Glucose-6-phosphate dehydrogenase deficiency is a genetic disorder that occurs almost exclusively in males. This condition mainly affects red blood cells, which carry oxygen from the lungs to tissues throughout the body. In affected individuals, a defect in an enzyme called glucose-6-phosphate dehydrogenase causes red blood cells to break down prematurely. This destruction of red blood cells is called hemolysis.
The most common medical problem associated with glucose-6-phosphate dehydrogenase deficiency is hemolytic anemia, which occurs when red blood cells are destroyed faster than the body can replace them. This type of anemia leads to paleness, yellowing of the skin and whites of the eyes (jaundice), dark urine, fatigue, shortness of breath, and a rapid heart rate. In people with glucose-6-phosphate dehydrogenase deficiency, hemolytic anemia is most often triggered by bacterial or viral infections or by certain drugs (such as some antibiotics and medications used to treat malaria). Hemolytic anemia can also occur after eating fava beans or inhaling pollen from fava plants (a reaction called favism).
Glucose-6-phosphate dehydrogenase deficiency is also a significant cause of mild to severe jaundice in newborns. Many people with this disorder, however, never experience any signs or symptoms and are unaware that they have the condition.
An estimated 400 million people worldwide have glucose-6-phosphate dehydrogenase deficiency. This condition occurs most frequently in certain parts of Africa, Asia, the Mediterranean, and the Middle East. It affects about 1 in 10 African American males in the United States.
Glucose-6-phosphate dehydrogenase deficiency results from mutations in the G6PD gene. This gene provides instructions for making an enzyme called glucose-6-phosphate dehydrogenase. This enzyme is involved in the normal processing of carbohydrates. It also protects red blood cells from the effects of potentially harmful molecules called reactive oxygen species, which are byproducts of normal cellular functions. Chemical reactions involving glucose-6-phosphate dehydrogenase produce compounds that prevent reactive oxygen species from building up to toxic levels within red blood cells.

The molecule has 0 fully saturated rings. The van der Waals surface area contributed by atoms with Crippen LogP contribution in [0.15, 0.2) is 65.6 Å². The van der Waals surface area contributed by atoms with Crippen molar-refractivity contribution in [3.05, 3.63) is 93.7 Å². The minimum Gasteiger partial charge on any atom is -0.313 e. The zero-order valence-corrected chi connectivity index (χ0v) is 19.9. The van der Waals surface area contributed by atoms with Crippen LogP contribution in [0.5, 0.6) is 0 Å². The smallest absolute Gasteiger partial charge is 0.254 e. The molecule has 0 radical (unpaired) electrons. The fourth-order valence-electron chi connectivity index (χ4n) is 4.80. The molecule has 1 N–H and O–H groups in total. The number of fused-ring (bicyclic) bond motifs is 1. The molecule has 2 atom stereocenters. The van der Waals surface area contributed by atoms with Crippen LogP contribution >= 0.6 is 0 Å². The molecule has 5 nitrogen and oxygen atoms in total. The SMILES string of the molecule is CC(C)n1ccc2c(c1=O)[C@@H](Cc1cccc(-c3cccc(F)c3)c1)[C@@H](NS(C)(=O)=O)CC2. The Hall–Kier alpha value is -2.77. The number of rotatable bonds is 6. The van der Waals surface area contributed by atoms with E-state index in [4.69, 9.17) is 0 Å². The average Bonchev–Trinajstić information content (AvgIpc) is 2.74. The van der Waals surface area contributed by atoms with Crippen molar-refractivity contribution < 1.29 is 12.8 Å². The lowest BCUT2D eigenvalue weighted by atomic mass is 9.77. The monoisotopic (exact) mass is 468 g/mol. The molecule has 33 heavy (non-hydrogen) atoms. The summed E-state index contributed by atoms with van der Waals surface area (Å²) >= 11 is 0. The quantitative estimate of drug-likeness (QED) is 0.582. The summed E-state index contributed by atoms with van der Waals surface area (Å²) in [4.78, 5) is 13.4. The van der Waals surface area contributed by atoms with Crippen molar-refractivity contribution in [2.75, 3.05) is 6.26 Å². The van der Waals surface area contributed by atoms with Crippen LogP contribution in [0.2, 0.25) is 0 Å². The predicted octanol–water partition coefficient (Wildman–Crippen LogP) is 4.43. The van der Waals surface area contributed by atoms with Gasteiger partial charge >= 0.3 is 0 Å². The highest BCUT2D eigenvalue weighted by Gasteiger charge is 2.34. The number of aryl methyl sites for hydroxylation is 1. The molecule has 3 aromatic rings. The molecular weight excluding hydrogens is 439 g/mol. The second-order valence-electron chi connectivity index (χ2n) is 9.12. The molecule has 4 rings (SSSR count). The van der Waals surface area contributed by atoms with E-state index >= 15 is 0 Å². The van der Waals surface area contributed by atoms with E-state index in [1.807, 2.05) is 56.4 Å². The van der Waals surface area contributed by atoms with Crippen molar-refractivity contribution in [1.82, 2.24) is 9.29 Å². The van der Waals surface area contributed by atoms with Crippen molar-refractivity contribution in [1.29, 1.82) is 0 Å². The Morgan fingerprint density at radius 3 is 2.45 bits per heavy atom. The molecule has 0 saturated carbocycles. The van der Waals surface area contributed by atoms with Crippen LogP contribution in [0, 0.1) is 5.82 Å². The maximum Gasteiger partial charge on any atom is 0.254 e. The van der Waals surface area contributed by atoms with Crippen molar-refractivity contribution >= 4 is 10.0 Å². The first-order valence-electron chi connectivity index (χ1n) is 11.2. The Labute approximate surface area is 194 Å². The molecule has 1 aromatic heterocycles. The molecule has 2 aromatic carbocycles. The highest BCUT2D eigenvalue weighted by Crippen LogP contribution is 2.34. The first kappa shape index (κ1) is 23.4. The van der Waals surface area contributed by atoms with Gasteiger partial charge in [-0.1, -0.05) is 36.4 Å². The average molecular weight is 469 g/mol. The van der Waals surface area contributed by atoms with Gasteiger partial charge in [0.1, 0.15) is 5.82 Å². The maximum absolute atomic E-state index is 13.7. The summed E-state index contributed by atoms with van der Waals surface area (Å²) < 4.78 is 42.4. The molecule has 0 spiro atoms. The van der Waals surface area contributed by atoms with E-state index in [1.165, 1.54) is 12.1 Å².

If mutations in the G6PD gene reduce the amount of glucose-6-phosphate dehydrogenase or alter its structure, this enzyme can no longer play its protective role. As a result, reactive oxygen species can accumulate and damage red blood cells. Factors such as infections, certain drugs, or ingesting fava beans can increase the levels of reactive oxygen species, causing red blood cells to be destroyed faster than the body can replace them. A reduction in the number of red blood cells causes the signs and symptoms of hemolytic anemia.
Researchers believe that people who have a G6PD mutation may be partially protected against malaria, an infectious disease carried by a certain type of mosquito. A reduction in the amount of functional glucose-6-phosphate dehydrogenase appears to make it more difficult for this parasite to invade red blood cells. Glucose-6-phosphate dehydrogenase deficiency occurs most frequently in areas of the world where malaria is common.
This condition is inherited in an X-linked recessive pattern. The gene associated with this condition is located on the X chromosome, which is one of the two sex chromosomes. In males (who have only one X chromosome), one altered copy of the gene in each cell is sufficient to cause the condition. In females (who have two X chromosomes), a mutation would have to occur in both copies of the gene to cause the disorder. Because it is unlikely that females will have two altered copies of this gene, males are affected by X-linked recessive disorders much more frequently than females. A characteristic of X-linked inheritance is that fathers cannot pass X-linked traits to their sons.
- deficiency of glucose-6-phosphate dehydrogenase
- G6PD deficiency
- glucose 6 phosphate dehydrogenase deficiency